DON'T BE WRONG LONG
"Mistakes happen. It's OK
to be wrong. Just don't be wrong long."
Back in the 1980s I was Vice-President and Trust Officer at Trustmark National Bank. The CEO, Frank Day, was a great champion of integrity and attentive customer service. He taught that, given the nature of humans and machines, things will sometimes go awry. But when they do, it's imperative that we spring into action to address the problem and redress any harm done as soon as possible. Call today, not tomorrow. Go to your customer, tell him the truth, and figure out how to make him whole. Mr. Day's mantra still rings in my ears: "Don't be wrong long."
Sometimes the hardest part of fixing a mistake is acknowledging it in the first place. Pride kicks in and we stonewall. We sweep the problem under the rug, deny we did anything wrong, pretend it didn't happen, act like it's no big deal, avoid the person injured, or blame it on someone else. Each one of those reactions ratchets up the tension, exacerbates the damage, and increases the cost and difficulty of cleaning up the problem in the long run.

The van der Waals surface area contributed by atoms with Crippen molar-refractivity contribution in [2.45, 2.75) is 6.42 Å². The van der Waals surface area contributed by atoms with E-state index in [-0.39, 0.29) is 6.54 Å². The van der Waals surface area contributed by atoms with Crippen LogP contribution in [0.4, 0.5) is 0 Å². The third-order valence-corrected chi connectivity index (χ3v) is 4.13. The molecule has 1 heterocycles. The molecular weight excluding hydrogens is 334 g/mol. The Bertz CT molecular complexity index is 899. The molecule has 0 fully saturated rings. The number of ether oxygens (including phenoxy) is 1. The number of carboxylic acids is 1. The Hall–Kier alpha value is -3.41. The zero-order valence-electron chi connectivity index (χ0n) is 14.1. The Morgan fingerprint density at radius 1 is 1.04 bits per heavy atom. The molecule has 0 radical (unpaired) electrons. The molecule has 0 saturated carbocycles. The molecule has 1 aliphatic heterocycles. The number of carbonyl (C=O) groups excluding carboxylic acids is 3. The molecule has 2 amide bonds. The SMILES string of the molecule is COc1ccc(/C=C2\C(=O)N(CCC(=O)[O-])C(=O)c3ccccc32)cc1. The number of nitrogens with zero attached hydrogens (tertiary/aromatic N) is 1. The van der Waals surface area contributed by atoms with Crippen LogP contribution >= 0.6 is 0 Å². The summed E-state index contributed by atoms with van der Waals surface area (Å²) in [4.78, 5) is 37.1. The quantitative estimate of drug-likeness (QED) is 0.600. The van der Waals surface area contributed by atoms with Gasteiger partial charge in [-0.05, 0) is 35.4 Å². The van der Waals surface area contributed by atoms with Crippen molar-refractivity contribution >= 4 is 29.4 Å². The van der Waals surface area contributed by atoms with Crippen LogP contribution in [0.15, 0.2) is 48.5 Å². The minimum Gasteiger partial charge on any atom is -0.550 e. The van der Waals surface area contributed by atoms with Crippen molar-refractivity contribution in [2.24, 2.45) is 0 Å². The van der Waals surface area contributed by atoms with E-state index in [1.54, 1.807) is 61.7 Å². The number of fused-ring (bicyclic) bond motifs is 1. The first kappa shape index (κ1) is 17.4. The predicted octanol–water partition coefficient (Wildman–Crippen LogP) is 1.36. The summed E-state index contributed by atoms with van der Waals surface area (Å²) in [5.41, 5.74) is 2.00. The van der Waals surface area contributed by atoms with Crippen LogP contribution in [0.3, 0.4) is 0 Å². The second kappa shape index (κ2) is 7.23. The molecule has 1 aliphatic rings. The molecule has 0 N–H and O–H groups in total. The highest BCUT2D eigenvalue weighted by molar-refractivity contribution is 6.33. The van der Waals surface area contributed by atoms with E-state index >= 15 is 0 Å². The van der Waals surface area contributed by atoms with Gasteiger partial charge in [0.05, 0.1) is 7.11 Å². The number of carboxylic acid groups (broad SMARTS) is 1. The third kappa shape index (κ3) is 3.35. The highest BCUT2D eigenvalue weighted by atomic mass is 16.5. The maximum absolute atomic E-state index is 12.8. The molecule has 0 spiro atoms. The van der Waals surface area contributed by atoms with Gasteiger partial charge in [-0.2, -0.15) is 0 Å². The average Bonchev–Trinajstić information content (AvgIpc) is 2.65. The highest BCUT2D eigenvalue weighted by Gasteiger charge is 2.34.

The old saying that "a stitch in time saves nine" is factually and mathematically correct, especially when it comes to personal relationships. Postponing reconciliation increases the infection and allows the wound to fester, making it nine or ten times harder to eventually heal. The sooner we own our mistake, reach out to the person aggrieved, and search for ways to make things right, the easier and less costly it is to patch things up.Thank you, Frank Day, for teaching me this potent principle, relevant both in business and with people: "Mistakes happen. It's OK to be wrong. Just don't be wrong long."